Wednesday, January 13, 2010

Matt. 5 -- Lawyers step in ...

when community fails.

An American who spent several years in China reported a bad case of reverse cultural shock upon returning to the States. "I'm lonely!" he exclaimed. In China, a high-context society, people paid attention to one another all the time. If it was time to move, a dozen neighbors showed up to help out, without even being asked.

The Chinese people take community seriously. If a young couple quarrel on a bus, all the passengers feel that their own peace is disturbed, and intervene in an attempt to make peace. They'll even conscript the obviously foreign blond guy for his advice!

In a fallen world, frictions and offenses are inevitable. That does not mean that such breakdowns in community are acceptable, or tolerable. Let's sit at the Master's feet again:
Mat 5:21 "Atalarımıza, 'Adam öldürmeyeceksin. Öldüren yargılanacak' dendiğini duydunuz.
Mat 5:22 Ama ben size diyorum ki, kardeşine öfkelenen herkes yargılanacaktır. Kim kardeşine aşağılayıcı bir söz söylerse, Yüksek Kurul'da* yargılanacaktır. Kim kardeşine ahmak derse, cehennem ateşini hak edecektir.
Mat 5:23, 24 Bu yüzden, sunakta adak sunarken kardeşinin sana karşı bir şikâyeti olduğunu anımsarsan, adağını orada, sunağın önünde bırak, git önce kardeşinle barış; sonra gelip adağını sun.
Mat 5:25 Senden davacı olanla daha yoldayken çabucak anlaş. Yoksa o seni yargıca, yargıç da gardiyana teslim edebilir; sonunda da hapse atılabilirsin.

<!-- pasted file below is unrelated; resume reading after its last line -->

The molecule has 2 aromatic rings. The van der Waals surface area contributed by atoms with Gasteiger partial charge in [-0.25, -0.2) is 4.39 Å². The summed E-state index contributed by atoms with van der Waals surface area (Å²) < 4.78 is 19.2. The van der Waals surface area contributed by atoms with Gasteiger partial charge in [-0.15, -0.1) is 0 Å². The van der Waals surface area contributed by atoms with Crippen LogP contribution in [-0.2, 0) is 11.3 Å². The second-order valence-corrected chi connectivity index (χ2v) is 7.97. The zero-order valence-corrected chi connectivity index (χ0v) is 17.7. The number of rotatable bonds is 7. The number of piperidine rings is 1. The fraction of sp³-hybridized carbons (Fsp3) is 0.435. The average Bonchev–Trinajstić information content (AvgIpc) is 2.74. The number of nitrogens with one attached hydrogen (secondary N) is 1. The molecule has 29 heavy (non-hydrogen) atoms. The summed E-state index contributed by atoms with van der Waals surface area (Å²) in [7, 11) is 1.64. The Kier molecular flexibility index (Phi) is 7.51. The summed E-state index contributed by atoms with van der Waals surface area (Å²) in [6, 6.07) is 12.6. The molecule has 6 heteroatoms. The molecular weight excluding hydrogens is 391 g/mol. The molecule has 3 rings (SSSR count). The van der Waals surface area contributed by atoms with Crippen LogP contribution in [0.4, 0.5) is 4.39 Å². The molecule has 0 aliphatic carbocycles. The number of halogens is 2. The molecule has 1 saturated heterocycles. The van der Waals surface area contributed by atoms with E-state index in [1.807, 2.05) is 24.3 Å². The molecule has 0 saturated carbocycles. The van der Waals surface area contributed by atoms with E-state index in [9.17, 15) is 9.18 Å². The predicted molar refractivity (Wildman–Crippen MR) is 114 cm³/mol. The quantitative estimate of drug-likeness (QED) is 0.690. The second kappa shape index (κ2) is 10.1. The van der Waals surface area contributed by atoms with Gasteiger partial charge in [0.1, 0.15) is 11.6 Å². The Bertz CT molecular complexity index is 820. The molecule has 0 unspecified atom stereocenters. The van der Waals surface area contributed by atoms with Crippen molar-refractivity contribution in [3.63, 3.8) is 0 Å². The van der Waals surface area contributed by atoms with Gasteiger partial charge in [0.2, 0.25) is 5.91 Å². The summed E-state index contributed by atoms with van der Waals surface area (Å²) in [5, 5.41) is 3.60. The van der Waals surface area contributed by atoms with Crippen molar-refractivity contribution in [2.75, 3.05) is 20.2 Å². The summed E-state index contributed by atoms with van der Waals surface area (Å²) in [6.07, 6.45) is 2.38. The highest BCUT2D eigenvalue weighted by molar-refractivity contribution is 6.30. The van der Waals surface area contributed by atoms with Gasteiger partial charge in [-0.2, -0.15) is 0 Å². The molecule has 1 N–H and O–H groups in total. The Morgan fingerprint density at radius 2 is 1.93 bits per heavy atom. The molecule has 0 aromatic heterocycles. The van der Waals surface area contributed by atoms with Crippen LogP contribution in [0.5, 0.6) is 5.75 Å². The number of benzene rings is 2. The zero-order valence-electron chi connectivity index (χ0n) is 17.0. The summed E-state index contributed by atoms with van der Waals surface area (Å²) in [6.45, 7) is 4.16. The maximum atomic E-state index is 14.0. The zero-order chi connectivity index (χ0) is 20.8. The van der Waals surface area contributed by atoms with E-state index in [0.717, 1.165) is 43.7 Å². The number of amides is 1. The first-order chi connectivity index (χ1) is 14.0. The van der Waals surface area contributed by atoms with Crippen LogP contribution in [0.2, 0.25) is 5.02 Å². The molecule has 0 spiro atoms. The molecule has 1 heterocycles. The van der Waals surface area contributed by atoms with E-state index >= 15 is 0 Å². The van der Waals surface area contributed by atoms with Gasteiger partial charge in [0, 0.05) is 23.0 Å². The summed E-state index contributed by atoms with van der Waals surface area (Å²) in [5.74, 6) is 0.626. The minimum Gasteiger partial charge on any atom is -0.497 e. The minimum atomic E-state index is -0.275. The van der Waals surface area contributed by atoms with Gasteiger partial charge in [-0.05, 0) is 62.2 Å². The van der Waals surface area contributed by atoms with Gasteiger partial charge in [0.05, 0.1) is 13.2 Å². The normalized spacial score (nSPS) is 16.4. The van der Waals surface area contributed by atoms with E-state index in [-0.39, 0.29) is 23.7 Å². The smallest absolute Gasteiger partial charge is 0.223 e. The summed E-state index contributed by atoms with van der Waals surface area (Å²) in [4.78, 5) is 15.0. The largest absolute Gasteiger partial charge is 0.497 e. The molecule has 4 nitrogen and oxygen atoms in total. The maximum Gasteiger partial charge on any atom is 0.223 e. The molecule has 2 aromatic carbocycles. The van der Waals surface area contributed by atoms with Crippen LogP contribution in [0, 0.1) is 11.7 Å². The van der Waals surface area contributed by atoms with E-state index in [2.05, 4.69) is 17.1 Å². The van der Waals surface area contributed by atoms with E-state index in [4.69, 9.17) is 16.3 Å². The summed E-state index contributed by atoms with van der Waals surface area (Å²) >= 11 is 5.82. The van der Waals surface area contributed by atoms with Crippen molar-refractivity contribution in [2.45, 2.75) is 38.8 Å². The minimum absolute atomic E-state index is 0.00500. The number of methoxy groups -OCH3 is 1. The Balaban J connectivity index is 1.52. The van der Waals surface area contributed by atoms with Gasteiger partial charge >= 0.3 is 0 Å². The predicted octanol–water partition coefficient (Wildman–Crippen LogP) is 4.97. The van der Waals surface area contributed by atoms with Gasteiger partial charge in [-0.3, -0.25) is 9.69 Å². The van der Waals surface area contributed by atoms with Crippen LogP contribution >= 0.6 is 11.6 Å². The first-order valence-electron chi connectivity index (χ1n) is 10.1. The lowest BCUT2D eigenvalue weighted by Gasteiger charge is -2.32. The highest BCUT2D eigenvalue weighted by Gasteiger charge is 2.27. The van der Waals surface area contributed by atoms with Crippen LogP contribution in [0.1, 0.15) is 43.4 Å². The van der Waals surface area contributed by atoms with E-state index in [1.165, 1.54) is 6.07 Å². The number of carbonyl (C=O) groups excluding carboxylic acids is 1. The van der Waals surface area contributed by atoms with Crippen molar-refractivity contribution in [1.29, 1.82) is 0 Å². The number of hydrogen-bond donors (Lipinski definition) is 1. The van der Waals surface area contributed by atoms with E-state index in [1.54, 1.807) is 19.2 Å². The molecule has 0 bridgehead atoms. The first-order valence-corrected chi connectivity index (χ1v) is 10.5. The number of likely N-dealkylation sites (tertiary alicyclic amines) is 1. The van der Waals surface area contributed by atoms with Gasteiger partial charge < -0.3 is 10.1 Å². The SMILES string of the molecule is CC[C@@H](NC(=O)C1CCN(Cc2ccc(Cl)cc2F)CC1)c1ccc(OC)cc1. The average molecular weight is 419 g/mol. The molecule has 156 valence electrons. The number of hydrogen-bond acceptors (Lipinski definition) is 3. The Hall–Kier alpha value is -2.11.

Mat 5:26 Sana doğrusunu söyleyeyim, borcunun son kuruşunu ödemeden oradan asla çıkamazsın."
And, a few words:
  • Bu yüzden -- for this reason
  • sunakta adak sunarken -- upon the altar / a sacrifice / while you are offering
  • kardeşinin sana karşı -- your neighbor / to you / against
  • bir şikâyeti olduğunu anımsarsan -- an offense / there is / you happen to remember
In the "big picture" "scheme of things," (OK, so that's two consecutive American idioms!) disentangling our standing with God and our standing with our neighbor is an "exercise in futility." In one of his letters, Peter warns husbands that unresolved quarrels with their wives will hinder their prayers.

In this passage, though, İsa warns us that petty irritations can grow into major breaches. It is foolish to think that we can callously use our neighbor, then expect God to hear our prayers. Afte all, as Yuhanna and Yacup argued elsewhere, how can we claim to love the invisible God, if we despise our visible neighbor, who is made in the image of God?

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